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About The Columbus journal. (Columbus, Neb.) 1874-1911 | View Entire Issue (Dec. 17, 1890)
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VOLUME XXI.-NUMBER 35.
COLUMBUS, NEBRASKA, WEDNESDAY, DECEMBER 17, 1890.
WHOLE NUMBER 1075.
r i n ECTonisu
t. AXDEKSOV. l'rse't.
J. II. OAI.LEY, Yico Prse't.
O.T. P.OEN. Cashier.
a ASRF,nsoN. r. andeson.
JACOi! UHEISSK, KKNf.T ttAGATZ.
J OUN J. SULLIVAN.
First Naliena! Bank
Report of Condition 3Iaj 17, 1690.
J,or? sad Discounts yj,873 3S
i. s. boc-i italic
j'eU enz.lt. .'jrn.tsrs .c2 .'ixtiir'S.. 11,933 SJ
Duo rratt. o ca.-bink -3,TT2.'Si
- P. a. Tleavurv CT3 00
its'jouimj ". ...15.VJ8 i5 33.&2VG7
raj.ital sari scr ls
! c;'nc.'. Lauk n r? o-itstra Jlsj
I Ji co.uti
I U4 dpo.tore '..'.
T . KH.IA.'V,
Office orer Colcrabns Stat Hank, Coicnihas
oiii.i.eta. .v es-:!-:ei:k,
ATTORNEYS AT LAW,
OSleo over lirst National Bctik, CohirMja,
At br.-iskc.. rt-tf
1RA Y and EXPRESSMAN.
L-Stit snd l.eary Iitroliru-. floods bandied iith
e'.r-. JJaljcirtc ct J. I'. Hrrkcr A. ('..' ric.
V-j-l cnp. -J ".t! 24. j2i.ijEItf
rUM K A KKAL'SHAW,
-5uc(:a.-. to a utile r Vuihell),
t57"Vontrnctots n'-il Jni'Ocm will fed ru
Lrick Crrt--lR rz.! f-iTerd -i i-ii":iri!I rs'w.
Vt'e mc also I rii rovl lo do ail k:c! f biick
J K. TDIilTKIt : CO.,
rrorr.ftorsariil I'ubhhpr oj llie
c:irn:u3 ;:r::i us . i:rs. ri;T ;cr2:;i..
Lotli. j -;-; ..iid to.iriT Ki'iirf"1'. fur ;"C0 a ;.rar.
trictly in aaJiio. I mili JijUCml, $l.tJ a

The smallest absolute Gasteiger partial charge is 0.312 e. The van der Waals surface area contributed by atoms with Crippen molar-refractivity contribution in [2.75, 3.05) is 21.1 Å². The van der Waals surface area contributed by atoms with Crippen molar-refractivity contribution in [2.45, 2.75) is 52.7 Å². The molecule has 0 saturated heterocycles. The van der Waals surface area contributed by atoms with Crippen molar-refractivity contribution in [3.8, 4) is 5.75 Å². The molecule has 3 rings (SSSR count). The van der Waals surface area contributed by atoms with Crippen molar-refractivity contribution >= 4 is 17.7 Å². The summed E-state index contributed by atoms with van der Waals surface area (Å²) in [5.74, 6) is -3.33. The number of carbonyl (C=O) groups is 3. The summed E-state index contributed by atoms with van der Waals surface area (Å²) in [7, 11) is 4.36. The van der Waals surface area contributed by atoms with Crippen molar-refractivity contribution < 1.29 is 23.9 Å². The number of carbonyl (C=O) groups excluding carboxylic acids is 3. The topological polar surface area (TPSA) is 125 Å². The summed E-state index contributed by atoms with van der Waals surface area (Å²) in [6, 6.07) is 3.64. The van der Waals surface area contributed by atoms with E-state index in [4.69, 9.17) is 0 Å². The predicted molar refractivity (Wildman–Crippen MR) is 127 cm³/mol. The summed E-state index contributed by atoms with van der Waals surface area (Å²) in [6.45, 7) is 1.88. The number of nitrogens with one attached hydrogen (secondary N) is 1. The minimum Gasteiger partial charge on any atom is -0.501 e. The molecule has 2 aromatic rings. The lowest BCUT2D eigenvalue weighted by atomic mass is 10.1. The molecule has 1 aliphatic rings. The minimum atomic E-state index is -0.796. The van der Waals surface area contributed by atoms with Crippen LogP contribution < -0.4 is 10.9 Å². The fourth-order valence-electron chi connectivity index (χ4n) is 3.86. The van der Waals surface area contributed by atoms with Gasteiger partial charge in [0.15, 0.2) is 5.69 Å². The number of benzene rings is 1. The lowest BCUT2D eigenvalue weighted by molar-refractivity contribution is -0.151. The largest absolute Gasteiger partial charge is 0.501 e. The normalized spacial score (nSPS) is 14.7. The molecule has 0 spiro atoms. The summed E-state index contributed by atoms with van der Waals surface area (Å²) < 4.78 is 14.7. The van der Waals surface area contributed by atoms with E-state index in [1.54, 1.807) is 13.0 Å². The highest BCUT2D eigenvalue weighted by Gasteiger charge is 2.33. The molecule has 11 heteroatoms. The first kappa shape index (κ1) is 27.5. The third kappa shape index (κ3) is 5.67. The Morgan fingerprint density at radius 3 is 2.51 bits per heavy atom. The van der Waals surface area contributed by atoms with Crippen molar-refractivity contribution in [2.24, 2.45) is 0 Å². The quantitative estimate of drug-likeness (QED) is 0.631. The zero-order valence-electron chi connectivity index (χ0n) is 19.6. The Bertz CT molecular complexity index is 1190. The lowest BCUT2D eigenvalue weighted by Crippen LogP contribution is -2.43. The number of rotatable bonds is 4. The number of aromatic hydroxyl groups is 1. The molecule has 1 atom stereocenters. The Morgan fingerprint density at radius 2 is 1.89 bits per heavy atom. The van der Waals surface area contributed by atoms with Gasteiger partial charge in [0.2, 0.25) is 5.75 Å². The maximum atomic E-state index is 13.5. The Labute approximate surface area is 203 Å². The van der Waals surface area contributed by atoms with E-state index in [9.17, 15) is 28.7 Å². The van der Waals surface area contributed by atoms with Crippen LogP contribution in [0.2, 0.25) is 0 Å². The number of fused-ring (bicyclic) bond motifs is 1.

TV. a. mcalmj-tli:. vv. :.j. ( oi:m:lius
rcAU.rs i i:is a. c(j::!.i.h;.n
ATTORNEYS AT LAW.
Tin and Sheet-Iron Ware!
Job-Work, Roofing anil Gutter
ing a Specialty.
JV"H!iop oa It'll btet, Krauve Uro.V old
tand on 1 hirtecatn otxcet. rtf
Cm. F. Kspr. " Fr:k K. Kna?f
Contractors and Builders.
intimate? farni'Led on brick and .tone vork
sr.d plxsterinc. frre. HiKial attaa'iun sir-n to
-Uix boi!rr. raantk'n. rtc Btaia'.u? and
tick poialiac !d or uctt brick work !o rr
pnt pruned brick, n Eioially. ("orreapondeaco
ohctttd. H&Terencca cirea
acuisjiy knaip nr.os..
LAND FOR SALE.
A FINE ISIPROVED FAKM
for sain in Midi Cr'k valley,
near C'olumbn-, coa'.iinin; 110
aciM ol lacd. Kbout 1-- arraa
ni-rrniiiininn: 10 acr"s hraiii tirrbri. IJV
jiniadtr tncntly in clover and lluo J- pusiuro
and hay land; V-J0 fruit liws. api!e. i-ar.
cherry, plnms. etc.. oorao b,arinj;; u'l r.w.J of
ornamental tree r.nrf shrcli; liO fu U'tKarin?
Krapo vine. The farm entire i fncM, and di
idd into small ficldn by fenc. Dwelling hoasa
f seven room, crassi. torn cribs. lare lionw
table with hay-mow, ccttlo bcrn which nolds tO
tons of hay: bos hoc?: 2 well, running water
in pasture. lor further particulars iiicmre at
Jorc i. oir.ee. or addre.. u. U., care 01 joub.
3AL. Colombo. NrLr.
A STRAY LEAF!
THE COLUMBUS JOURML.
THE AMERICAN MAGAZINE,
: ITc Offer Both for a Tear, at HM.
The Jocmsai. to ackaovMgtd to, be the best
ners aad f saily pater in Flstte enunt.od Tas
American Magazine is the oslybirh-cla&snwaOi.
If cagAzise diluted entirely to American Lria
tn:e, American Thonsht sid Projsesa, and Is
the only decided exponent of American lostito
I'ose. It is as good as any of the older sees
tdr.ej. remitting in a year over 1.L03 paxes of ths
choicest literature, -written bj tUc abiett Amri-.-i-i
asthors. It is beaatifully illnttrkted, and is
rich with chartrjinz continued and short storiS.
No . wore sppruprfate present cat be
can triaa a year's mbscriplioa to Ths Aosri
can JTi ja.
It will bd ecrjeeially brilliant dsrlnc thq yeat
Tfc price of Jocuul to $2.00, and Tfca AaMri
awXagMiaetoeUt. VeaCeraeUfoi 4JA.
FRESH NEWS OF THE DAT.
Information Gleaned From All
Quarters of the Universe.
A QUEER CHARACTER
CHOSEN TO SUCCEED SENA
TOR WADE HAMPTON.
Once Outlawed fcr Murder anil Guilty of